- read more about Bailee Madison (actress)
- Bail: Traditionally, bail is some form of property deposited or pledged to a court to persuade it to release a suspect from jail, on the understanding that the suspect will return for trial or forfeit the bail. In some cases, bail money may be returned at the end of the trial, if all court appearances are made, regardless of whether the person is found guilty or not guilty of the crime accused. If a bondsman is used and a surety bond has been obtained, the fee for that bond is the fee for the insurance policy purchased and is not refundable.
- also known as 保釋
- Bail in Canada refers to the release of a person charged with a criminal offence prior to being tried in court or sentenced. A person may be released by a peace officer or by the courts. A release on bail by the courts is officially known as a judicial interim release. There are also a number of ways to compel a person's appearance in court without the need for an arrest and release. The Canadian constitution guarantees the right not to be denied reasonable bail without just cause. Unlike some other jurisdictions, there are no bondsmen or bail insurance policies in Canada.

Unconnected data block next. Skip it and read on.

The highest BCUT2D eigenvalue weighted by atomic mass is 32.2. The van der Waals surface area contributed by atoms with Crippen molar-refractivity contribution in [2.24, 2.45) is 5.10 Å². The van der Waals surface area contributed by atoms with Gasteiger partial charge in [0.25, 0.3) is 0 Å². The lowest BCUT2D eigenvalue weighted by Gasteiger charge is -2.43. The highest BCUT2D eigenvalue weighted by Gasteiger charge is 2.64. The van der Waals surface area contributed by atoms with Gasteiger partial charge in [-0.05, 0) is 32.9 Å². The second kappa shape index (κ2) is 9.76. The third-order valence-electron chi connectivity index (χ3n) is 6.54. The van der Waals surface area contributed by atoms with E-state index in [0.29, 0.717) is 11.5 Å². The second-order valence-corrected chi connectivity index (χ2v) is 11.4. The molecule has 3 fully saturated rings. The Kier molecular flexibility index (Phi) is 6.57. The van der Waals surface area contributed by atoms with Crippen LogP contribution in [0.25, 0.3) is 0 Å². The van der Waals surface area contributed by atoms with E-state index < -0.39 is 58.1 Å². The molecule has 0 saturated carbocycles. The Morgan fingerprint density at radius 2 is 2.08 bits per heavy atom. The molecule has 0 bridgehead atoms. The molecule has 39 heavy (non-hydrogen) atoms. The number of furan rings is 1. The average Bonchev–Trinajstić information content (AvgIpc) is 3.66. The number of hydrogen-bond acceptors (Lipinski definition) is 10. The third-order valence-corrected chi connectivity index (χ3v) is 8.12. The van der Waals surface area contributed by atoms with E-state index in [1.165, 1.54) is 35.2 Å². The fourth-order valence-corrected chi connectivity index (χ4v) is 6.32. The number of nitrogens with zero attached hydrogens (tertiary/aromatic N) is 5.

- also known as Surety
- Bail: In the sport of cricket, a bail is one of the two smaller sticks placed on top of the three stumps to form a wicket. The bails are used to determine when the wicket is broken, which in turn is one of the critical factors in determining whether a batsman is out bowled, stumped, run out or hit wicket.
- Bail: A bail is a component of certain types of jewelry, mostly necklaces, that is used to attach a pendant or stone. The bail is normally placed in the center of the necklace where the pendant hangs.
- BAIL is a programming language.
Phrases with Bail
Printed dictionaries and other books with definitions for Bail
Click on a title to look inside that book (if available):
Containg the Exposition of Many Ancient and Other Statutes ... by Sir Edward Coke
Now for as much as every bail is a mainprise (as hath been said) bail is oftentimes tearmed in our books by the name of mainprise as before it hath partly appeared, and as it appeareth in the * writ de manucaptione. 38 E. 3. fo. 14. 11 H. 6. 31.
by Todd C. Kazlow, Bruce C. King
Conclusion Bail is the least understood and most under-appreciated form of suretyship.
Reports of New Magistrates' Cases Argued and Determined in All the Courts of Common Law at Westminster, 1844-1851 (1852)